Microsoft President calls SolarWinds Hack an "act of ruthlessness"


Enlarge /. Close up of digital data and binary code on the network.

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Of the 18,000 companies that downloaded a backdoor version of software from SolarWinds, the smallest splinters – possibly only 0.2 percent – received a follow-up hack that used the backdoor to install a second tier payload. The largest populations to receive tier two were successively technology companies, government agencies, and think tanks / NGOs. The vast majority – 80 percent – of those forty chosen were in the United States.

These numbers were provided in an update from Microsoft President Brad Smith. Smith also shared some insightful and sobering comments on the importance of this almost unprecedented attack. Its numbers are incomplete as Microsoft only sees what its Windows Defender app recognizes. Microsoft does see a lot, however, so any difference from the actual numbers is likely a rounding error.

Crème de la crème

SolarWinds makes a near ubiquitous network management tool called Orion. A surprisingly large percentage of corporate networks around the world operate it. Nation-state backed hackers – two U.S. senators who got private information said it was Russia – have managed to take over SolarWinds' software build system and release a security update with a back door. According to SolarWinds, around 18,000 users downloaded the malicious update.

The month-long hack campaign only became known after the security firm FireEye admitted that it had been violated by a nation state. In the course of their investigation, corporate researchers found that the hackers used the Orion backdoor not only against FireEye, but in a much broader campaign against several federal agencies. In the 10 days that have passed since then, the scope and discipline of the hacking operation has become increasingly apparent.

The SolarWinds hack and backdooring of 18,000 servers was only the first phase of the attack, carried out only to identify the targets of interest. These creme de la creme organizations were probably the sole purpose for the entire operation, which lasted at least nine months and possibly much longer.


The Microsoft numbers illustrate how targeted this attack was. The hackers behind this supply chain compromise had privileged access to 18,000 corporate networks and only tracked 40 of them.

The map below shows the sector of these elite hack victims.


Violate norms

Smith tacitly admitted that all industrialized nations practice espionage, which includes hacking. What was different this time, he said, was that a nation-state had violated established norms by placing large parts of the world in real danger in pursuit of their goals. Smith went on to write:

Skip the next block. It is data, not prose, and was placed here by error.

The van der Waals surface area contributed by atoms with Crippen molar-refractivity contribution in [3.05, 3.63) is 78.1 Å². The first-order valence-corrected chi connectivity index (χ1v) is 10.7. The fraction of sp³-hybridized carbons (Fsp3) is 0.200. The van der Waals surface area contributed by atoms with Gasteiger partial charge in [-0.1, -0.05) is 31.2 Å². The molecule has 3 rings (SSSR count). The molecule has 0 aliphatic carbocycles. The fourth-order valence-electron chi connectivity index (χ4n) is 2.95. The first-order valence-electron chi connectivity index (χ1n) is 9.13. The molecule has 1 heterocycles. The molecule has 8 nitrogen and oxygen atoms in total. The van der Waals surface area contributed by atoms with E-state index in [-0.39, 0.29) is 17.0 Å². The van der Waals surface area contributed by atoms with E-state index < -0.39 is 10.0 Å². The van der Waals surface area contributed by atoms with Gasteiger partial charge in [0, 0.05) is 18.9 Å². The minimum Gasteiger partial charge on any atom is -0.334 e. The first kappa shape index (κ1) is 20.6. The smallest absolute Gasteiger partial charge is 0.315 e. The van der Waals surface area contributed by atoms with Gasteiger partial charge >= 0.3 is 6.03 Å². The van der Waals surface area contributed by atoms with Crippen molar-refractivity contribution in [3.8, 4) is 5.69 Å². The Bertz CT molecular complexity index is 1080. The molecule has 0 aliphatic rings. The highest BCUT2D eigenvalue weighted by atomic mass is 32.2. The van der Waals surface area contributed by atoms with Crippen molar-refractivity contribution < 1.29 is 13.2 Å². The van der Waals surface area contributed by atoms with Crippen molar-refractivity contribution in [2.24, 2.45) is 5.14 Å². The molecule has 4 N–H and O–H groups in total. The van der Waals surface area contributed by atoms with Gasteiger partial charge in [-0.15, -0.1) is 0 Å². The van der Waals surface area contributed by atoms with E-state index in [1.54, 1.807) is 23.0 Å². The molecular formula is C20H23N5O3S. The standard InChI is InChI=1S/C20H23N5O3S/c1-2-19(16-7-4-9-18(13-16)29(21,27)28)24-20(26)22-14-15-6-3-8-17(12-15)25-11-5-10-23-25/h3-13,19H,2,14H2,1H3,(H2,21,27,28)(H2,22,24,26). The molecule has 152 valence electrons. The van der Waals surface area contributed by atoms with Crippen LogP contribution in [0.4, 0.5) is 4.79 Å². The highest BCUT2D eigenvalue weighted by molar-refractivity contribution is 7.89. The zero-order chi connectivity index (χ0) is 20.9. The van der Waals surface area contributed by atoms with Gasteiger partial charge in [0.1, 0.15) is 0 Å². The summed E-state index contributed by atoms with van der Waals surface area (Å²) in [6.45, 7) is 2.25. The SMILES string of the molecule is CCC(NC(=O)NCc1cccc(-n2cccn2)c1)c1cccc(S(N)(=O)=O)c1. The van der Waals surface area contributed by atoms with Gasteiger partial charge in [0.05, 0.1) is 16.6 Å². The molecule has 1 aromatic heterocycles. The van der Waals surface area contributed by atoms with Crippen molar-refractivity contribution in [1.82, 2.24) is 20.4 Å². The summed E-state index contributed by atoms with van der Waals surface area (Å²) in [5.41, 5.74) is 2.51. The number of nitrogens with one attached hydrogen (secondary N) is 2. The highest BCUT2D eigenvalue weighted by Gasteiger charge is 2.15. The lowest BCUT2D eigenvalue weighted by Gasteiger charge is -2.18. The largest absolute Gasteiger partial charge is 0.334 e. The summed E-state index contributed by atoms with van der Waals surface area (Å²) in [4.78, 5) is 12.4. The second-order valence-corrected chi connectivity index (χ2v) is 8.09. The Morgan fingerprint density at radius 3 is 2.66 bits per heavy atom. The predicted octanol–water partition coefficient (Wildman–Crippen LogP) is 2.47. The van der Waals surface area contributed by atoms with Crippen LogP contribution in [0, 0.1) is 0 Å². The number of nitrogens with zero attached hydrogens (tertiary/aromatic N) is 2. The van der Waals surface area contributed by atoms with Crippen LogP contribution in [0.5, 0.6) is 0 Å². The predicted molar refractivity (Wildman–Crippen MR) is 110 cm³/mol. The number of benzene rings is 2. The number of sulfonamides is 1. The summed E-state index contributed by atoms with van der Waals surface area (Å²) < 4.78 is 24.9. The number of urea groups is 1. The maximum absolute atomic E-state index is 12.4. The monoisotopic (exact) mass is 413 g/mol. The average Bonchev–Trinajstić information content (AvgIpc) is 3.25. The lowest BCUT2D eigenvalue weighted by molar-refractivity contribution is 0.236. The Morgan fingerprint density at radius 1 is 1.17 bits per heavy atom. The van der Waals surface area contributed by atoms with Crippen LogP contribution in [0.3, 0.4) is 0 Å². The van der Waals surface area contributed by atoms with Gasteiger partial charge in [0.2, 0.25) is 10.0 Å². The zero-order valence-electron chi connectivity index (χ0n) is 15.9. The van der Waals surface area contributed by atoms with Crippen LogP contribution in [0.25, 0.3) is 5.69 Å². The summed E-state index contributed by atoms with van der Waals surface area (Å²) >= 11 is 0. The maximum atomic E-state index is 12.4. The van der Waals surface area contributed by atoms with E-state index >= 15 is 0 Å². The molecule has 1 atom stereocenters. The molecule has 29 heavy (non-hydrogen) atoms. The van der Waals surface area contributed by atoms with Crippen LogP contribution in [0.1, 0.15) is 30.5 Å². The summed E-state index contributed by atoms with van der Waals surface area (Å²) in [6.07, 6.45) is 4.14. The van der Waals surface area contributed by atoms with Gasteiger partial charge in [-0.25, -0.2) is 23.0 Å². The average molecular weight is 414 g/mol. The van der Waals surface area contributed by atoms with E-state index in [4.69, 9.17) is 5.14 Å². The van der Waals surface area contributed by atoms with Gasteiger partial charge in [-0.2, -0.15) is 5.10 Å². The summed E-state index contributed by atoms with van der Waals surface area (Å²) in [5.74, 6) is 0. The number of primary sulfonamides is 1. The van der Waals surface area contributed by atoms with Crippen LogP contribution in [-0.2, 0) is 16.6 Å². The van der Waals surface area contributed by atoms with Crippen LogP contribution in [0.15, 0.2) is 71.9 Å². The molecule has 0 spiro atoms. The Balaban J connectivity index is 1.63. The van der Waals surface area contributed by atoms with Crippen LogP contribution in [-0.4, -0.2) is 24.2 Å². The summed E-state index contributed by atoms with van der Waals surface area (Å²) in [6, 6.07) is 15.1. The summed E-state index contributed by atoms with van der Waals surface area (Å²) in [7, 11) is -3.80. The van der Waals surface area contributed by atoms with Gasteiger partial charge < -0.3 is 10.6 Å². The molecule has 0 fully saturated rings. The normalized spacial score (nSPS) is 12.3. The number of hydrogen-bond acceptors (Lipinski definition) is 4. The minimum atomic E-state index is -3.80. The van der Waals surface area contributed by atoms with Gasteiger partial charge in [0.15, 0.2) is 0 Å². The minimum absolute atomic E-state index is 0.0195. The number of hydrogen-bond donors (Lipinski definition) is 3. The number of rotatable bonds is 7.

It is important that we step back and evaluate the importance of these attacks in their full context. Even in the digital age, this is not “espionage as usual”. Instead, it is an act of ruthlessness that has created a serious technological vulnerability for the United States and the world. In fact, it is not just an attack on specific targets, but also on the trust and reliability of the world's critical infrastructure to advance a country's intelligence agency. While the recent attack seems to reflect a particular focus on the United States and many other democracies, it is also a haunting reminder that people in virtually every country are at risk and in need of protection, regardless of the governments under which they live.

Elsewhere in the post, Smith quoted Kevin Mandia, CEO of FireEye, and said recently, "We are witnessing an attack from a nation with world class offensive capabilities." Smith then wrote:

With Microsoft cybersecurity experts helping with the response, we came to the same conclusion. Unfortunately, the attack represents a comprehensive and successful espionage-based attack on the confidential information of the US government and the technical tools that companies use to protect it. The attack is ongoing and is being actively investigated and addressed by cybersecurity teams in the public and private sectors, including Microsoft. As our teams respond to these attacks as first responders, these ongoing investigations show an attack that is scale, sophistication, and impact.

The SolarWinds hack is emerging as one of the worst espionage hacks in the last decade, if not all time. The precise and precise craftsmanship is nothing short of astonishing. As these elite victims find out over the next few weeks what the second phase did to their networks, this story is likely to go into full swing.


Steven Gregory